Friday, February 8, 2013

How to Have Reliable, Productive Psychological Testing Sessions

Since Husband had eye surgery yesterday and Winter Storm Nemo is bearing down on Northeast, I thought today would be an excellent day to stay home and hunker down in a baggy ol' college sweatshirt with a Starbucks Skinny Cinnamon Dolce Latte and bust out a blog post!

Recently on my Facebook page, I mentioned a case where I had heard that two brothers were planning to throw their testing in order to get classified with special education services. Every now and then, I evaluate kids who do not give their "all" during testing--whether it's because they're unmotivated, uncooperative, excessively fidgety, or a plotful mastermind like these brothers. These kiddos can be challenging to test because we don't want to push too hard, but we also require reliable results for decision-making. It's a delicate balance.

Here are some general recommendations to make sure you're getting the most accurate scores possible:

  • Make sure to spend the time building rapport with the kids you're testing. Whether it's a game of Uno, asking about their interests, reading a story together, or an extra long walk & chat to the testing location, making kids feel at ease and comfortable with you is the first step towards having a productive assessment session. 
  • Pick a place to test that is relatively quiet, private, and distraction free. This is one of the first things you'll learn about assessment in grad school, and 30 years later it'll still be the solid base you need. Not all of us have our own offices or even a desk (or pencils, protocols, etc...), but doing your best to find a good place for testing can make a world of difference. You may have to get creative... nurse's exam room, librarian's office, or janitor's closet ring a bell?
  • Be familiar with your own assessment materials. As you're fumbling to see if an answer is 1pt or 2pt, trying to find your place in the manual, or checking to see if you're putting a model together the right way, it give kiddos chances to get off-track. This will come with time and practice, but making sure you know the assessment like the back of your hand will let you focus on the kid, not the text (which you will be able to recite in your sleep).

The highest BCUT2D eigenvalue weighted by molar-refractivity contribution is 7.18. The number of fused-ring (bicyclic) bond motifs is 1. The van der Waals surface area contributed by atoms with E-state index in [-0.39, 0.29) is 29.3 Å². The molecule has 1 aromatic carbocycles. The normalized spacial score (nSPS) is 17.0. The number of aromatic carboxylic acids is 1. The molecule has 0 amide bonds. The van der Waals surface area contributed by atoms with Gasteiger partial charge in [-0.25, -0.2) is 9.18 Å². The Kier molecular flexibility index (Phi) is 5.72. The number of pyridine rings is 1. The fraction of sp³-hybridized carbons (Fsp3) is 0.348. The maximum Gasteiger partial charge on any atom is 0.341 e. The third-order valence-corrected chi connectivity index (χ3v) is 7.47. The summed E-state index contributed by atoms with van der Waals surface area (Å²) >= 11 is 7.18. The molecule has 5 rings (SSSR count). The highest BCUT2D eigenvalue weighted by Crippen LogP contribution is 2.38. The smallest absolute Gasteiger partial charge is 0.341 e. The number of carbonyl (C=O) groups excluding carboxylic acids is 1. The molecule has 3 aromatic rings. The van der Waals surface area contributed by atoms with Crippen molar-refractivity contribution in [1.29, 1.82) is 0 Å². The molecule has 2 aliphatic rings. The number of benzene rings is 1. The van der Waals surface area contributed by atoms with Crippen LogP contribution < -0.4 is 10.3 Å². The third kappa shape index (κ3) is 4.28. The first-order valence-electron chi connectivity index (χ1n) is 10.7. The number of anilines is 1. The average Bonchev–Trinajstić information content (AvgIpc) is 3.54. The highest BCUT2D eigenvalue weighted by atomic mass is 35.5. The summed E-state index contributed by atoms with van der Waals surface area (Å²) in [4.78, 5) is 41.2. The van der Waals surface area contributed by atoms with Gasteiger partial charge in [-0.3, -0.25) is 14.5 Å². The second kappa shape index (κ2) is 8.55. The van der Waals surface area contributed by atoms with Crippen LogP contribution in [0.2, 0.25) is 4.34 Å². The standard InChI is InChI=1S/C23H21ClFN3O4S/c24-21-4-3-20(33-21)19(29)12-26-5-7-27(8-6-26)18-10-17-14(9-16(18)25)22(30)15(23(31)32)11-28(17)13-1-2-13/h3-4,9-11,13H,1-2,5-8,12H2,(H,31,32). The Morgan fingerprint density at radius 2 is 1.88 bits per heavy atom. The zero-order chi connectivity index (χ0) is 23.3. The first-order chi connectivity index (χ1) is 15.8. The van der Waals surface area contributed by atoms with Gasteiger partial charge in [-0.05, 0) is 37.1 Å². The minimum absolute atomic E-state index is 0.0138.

• Be open and flexible, but firm and structured. The more you test, the more you'll find the balance between being Robot Psychologist and Out of Control Psychologist. We need to maintain standardization and boundaries, but also be a person who the kid can relate to. Kids will run wild when given too much freedom, but can crack under someone who is too rigid. 
  • For kids that are reluctant, uncomfortable being wrong, give up easily when challenged, or who seem to not being exhibiting all their effort--be encouraging. Obviously, we can't tell kids if they are right or wrong on an answer when they ask, but saying things like, "You worked really hard on that one," "This seems easy for you," "You're positive about that answer," "Excellent effort," etc can give kids the extra push to keep going. Make sure that you give positive feedback even if a child is incorrect--it's supportive and they'll pick up if you're only responding when they're right, which can throw them.
  • For kids who are excessively fidgety, hyperactive, hard to focus--be consistent and repetitious. They are going to need multiple repetitions of directions and expectations, constant reminders to "sit on your bottom/look at me/put your listening ears on/take your time/look at these *tap finger*" and possibly breaks to let their energy out. There's nothing wrong with stopping after a few subtests (or every one) for some jumping jacks or to take a walk if it means that they'll be refocused afterwards. I always give kids the option for stretch and bathroom break halfway through regardless of their attention level--I don't like sitting for 1+hrs and I'm a typically-functioning adult (unless I have too much coffee, then I'm a tweak)! Providing reinforcers, such as M&Ms or small stickers, in short, variable intervals is also a good way to help maintain attention and give reinforcement.
  • That being said, don't be afraid to break testing into multiple sessions, especially if you're administering more than one measures. You will have to for especially little kiddos, because developmentally they just can't focus for taxing tasks for extended periods. If kiddos start getting frustrated, pushing them to keep going is only going to irritate them more, leading to less reliable results. If you have an inkling that things aren't going as they should, it's best to postpone until a later date. You may even want to ask the kid when they'd like to finish--maybe getting out of a certain subject they don't like will be extra incentive or motivation for them!